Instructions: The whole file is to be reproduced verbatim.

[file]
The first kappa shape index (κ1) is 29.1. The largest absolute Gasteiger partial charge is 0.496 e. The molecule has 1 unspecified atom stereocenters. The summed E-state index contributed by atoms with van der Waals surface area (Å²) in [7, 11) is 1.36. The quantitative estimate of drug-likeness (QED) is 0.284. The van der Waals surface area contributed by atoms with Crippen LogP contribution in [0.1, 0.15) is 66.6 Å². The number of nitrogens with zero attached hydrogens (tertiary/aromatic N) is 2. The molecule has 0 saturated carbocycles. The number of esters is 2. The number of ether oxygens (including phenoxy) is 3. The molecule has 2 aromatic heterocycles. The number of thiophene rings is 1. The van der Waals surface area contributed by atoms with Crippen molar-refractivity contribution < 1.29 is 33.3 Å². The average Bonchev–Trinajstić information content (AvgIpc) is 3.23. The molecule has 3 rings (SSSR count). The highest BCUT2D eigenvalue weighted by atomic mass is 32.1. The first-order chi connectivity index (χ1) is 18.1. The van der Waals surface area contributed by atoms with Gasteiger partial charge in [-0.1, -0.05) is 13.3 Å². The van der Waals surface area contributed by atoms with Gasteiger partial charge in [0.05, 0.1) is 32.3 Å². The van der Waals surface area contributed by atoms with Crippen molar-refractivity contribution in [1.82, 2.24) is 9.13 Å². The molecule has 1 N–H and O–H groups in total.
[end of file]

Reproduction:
The first kappa shape index (κ1) is 29.1. The largest absolute Gasteiger partial charge is 0.496 e. The molecule has 1 unspecified atom stereocenters. The summed E-state index contributed by atoms with van der Waals surface area (Å²) in [7, 11) is 1.36. The quantitative estimate of drug-likeness (QED) is 0.284. The van der Waals surface area contributed by atoms with Crippen LogP contribution in [0.1, 0.15) is 66.6 Å². The number of nitrogens with zero attached hydrogens (tertiary/aromatic N) is 2. The molecule has 0 saturated carbocycles. The number of esters is 2. The number of ether oxygens (including phenoxy) is 3. The molecule has 2 aromatic heterocycles. The number of thiophene rings is 1. The van der Waals surface area contributed by atoms with Crippen molar-refractivity contribution < 1.29 is 33.3 Å². The average Bonchev–Trinajstić information content (AvgIpc) is 3.23. The molecule has 3 rings (SSSR count). The highest BCUT2D eigenvalue weighted by atomic mass is 32.1. The first-order chi connectivity index (χ1) is 18.1. The van der Waals surface area contributed by atoms with Gasteiger partial charge in [-0.1, -0.05) is 13.3 Å². The van der Waals surface area contributed by atoms with Gasteiger partial charge in [0.05, 0.1) is 32.3 Å². The van der Waals surface area contributed by atoms with Crippen molar-refractivity contribution in [1.82, 2.24) is 9.13 Å². The molecule has 1 N–H and O–H groups in total.